Other hunting opportunities exist for Rio Grande turkey along the hardwoods on the creek bottoms, and year around sport for feral hog. The owner has enjoyed years of Fall dove hunting in the pastures as well.
The land is currently being leased to a local rancher for $1800/month, or $21,600/year. This lease is adjusted on an annual basis for both price and animal unit limitations. The current lease allows for 106 momma cows, their calves, and four bulls. The ranch has an abundance of pasture grass and could easily run up to 150 cows, but the owners have kept the animal limit lower (and rental rate too, in compensation) than its full grazing capacity to ensure that the ranch is not overgrazed.
A small gravel pit on the west side was used by Cottle County prior to the current owner, and could possibly be leased to the county again. The ranch’s tall mesas and hills, which line the Pease River valley to the north, provide a good location for a windfarm as well, and have been eyed by an energy company for such use. There are no current wind leases or planned projects, though.
The fences on the property on in fair to excellent condition, with some $50,000 in recent upgrades spent on the perimeter fence. There are two older sets of wooden corrals and working pens; one is in the southwest pasture near the CR 179 entrance, the other is located at the headquarters. The ranch has three gated entrances – one on CR 179, and two on the paved FM 1440. The main ranch entrance off of FM 1440 has two tall sandstone pillars. A gravel road from this entrance leads through the front pasture to the headquarters, where a metal barn and three manufactured houses sit. Details of the three houses are as such:
– 3 bedrooms, 2 bathrooms
– large kitchen with breakfast nook
– metal roof
– fully furnished (beds, sectional couch, tables, chairs, etc)
– 3 bedrooms, 2 bathrooms
– large living room with fireplace
– enclosed porch
– separate dining room
– metal roof
– 3 bedrooms, 2 bathrooms
– kitchen/living area
– attached wooden deck
All three houses have their own septic systems and utility meters. The barn has wooden rafters and an attached carport for storing equipment. A tractor with front-end loader will be included with the sale, equipped with a no-till drill, soil aerator, and chisel plow. Several spin feeders and quail feeders will included with the sale too.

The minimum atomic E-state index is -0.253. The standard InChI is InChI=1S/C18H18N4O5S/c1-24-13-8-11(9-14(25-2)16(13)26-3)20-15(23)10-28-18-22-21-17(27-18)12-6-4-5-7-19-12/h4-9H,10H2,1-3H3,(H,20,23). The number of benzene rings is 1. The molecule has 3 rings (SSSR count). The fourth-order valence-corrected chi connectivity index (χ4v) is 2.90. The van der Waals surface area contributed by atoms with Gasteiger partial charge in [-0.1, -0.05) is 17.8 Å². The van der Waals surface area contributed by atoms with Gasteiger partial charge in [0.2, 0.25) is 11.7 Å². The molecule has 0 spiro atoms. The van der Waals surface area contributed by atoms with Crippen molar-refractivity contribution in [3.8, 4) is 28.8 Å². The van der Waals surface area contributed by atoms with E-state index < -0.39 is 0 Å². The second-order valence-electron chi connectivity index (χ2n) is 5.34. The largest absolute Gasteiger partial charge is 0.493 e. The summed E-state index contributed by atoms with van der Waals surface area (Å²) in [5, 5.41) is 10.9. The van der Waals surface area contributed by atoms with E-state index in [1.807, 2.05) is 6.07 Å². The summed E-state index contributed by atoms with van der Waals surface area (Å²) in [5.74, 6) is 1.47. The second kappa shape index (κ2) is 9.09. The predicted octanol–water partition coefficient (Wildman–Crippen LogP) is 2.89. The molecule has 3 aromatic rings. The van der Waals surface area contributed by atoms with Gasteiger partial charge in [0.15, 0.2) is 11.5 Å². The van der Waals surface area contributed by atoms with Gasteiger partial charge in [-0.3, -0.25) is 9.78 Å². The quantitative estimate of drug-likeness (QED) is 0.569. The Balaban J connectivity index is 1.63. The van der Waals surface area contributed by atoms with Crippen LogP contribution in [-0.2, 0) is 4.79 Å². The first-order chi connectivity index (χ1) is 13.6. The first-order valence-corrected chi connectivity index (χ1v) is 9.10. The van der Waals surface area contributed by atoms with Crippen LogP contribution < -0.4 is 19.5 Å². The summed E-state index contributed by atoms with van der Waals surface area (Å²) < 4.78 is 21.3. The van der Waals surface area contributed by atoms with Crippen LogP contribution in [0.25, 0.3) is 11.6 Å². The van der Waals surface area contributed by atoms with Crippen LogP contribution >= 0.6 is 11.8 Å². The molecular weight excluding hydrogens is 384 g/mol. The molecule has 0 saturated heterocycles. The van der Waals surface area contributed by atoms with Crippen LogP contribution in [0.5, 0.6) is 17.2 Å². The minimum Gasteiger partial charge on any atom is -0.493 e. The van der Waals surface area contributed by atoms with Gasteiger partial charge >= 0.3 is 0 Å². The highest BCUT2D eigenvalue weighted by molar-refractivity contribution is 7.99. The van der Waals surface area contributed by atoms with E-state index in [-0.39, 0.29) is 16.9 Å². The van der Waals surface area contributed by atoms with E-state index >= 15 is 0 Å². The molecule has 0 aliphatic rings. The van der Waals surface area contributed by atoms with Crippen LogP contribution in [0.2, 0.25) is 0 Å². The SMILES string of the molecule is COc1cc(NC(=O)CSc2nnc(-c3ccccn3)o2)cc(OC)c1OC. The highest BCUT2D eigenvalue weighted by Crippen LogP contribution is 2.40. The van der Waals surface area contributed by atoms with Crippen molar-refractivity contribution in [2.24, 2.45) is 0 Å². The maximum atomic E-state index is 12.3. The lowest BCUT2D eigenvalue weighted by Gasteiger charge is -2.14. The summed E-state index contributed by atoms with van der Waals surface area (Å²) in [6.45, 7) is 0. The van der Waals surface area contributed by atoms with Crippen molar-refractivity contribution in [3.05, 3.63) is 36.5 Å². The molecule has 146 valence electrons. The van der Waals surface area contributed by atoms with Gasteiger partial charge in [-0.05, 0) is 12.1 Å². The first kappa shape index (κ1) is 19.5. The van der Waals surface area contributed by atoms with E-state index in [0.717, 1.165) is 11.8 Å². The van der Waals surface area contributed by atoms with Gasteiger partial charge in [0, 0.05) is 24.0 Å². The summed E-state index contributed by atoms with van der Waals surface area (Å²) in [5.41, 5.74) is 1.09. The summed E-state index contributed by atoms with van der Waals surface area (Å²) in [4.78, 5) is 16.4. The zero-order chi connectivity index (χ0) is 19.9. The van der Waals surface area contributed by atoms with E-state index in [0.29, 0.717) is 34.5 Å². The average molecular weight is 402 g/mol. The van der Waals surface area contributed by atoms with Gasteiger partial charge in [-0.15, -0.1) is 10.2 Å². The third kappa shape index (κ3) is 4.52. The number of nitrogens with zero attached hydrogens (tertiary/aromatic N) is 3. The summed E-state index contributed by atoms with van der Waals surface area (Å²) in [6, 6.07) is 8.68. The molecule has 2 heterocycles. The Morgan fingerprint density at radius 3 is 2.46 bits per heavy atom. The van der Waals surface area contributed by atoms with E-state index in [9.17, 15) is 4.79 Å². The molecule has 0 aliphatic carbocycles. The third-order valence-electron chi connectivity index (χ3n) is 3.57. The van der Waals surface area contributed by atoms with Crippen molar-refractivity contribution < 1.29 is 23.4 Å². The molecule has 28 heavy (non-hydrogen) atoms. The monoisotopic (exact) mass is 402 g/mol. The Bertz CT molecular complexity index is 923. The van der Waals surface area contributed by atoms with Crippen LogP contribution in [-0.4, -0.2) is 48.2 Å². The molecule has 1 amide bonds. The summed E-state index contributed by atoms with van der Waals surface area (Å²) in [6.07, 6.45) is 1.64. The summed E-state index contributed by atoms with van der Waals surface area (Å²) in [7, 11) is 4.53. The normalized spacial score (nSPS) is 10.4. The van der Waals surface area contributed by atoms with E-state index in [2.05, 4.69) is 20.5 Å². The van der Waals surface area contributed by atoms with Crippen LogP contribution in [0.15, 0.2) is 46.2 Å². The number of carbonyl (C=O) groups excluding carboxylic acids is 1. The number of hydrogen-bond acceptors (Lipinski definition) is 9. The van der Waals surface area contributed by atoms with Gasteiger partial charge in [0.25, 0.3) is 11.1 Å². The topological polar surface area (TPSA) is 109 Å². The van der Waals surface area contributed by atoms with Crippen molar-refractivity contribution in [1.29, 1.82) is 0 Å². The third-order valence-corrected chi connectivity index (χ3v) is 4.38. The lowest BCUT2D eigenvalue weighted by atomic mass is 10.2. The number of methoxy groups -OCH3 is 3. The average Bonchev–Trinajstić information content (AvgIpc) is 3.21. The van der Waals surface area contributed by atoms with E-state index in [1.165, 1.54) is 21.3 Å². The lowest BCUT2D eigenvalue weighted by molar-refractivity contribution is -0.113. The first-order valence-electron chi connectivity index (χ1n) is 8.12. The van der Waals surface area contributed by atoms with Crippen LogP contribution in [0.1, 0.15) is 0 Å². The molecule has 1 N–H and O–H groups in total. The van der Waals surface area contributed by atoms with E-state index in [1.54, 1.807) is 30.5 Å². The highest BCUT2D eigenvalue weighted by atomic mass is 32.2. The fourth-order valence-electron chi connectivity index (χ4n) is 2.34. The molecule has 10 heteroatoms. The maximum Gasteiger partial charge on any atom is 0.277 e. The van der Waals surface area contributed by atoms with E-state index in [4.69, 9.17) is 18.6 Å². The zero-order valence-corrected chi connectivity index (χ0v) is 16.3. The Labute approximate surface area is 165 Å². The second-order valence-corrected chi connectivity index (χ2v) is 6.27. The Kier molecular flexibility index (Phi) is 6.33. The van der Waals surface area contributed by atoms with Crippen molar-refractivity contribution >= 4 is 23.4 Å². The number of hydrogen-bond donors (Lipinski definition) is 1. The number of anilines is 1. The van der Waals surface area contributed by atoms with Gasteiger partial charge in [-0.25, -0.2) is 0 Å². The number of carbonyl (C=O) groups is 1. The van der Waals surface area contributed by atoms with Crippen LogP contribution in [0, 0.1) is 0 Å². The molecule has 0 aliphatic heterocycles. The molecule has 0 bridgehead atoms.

The ranch is easy to navigate with a pickup and has a thorough system of ranch roads. The land has enough open country that a UTV or 4-wheeler can go off-road virtually anywhere.
MINERAL AND PROPERTY RIGHTS:
The owner is willing to convey 50% of their mineral rights, and they believe to own all of them under the ranch, except for one section. This percentage of mineral rights is not guaranteed or warrantied by the owner or broker and will require the buyer’s own verification to confirm. There are no current mineral leases on the property or active production; there is some oil play a few miles south of the ranch. All other property rights, such as wind, water, etc, will transfer in full to the buyer at closing.
The Pease River Ranch is currently being offered for $1350/acre, which includes the three houses, one of which is furnished, all fixtures, the tractor and its implements, various misc items, such as some fence posts and feeders, and the above-referenced property rights.
The owner will consider financing part of the sale with sizable down payment and 1st lien position retained on the land. Terms will be competitive to current market financing.
For more information or to schedule a private viewing of this ranch, please contact land agent Ben Belew at cell phone (940) 357-9940.
- Agent:Ben Belew
- Phone:(940) 357-9940
- December, 2012
- 3,794 acres
- Cee Vee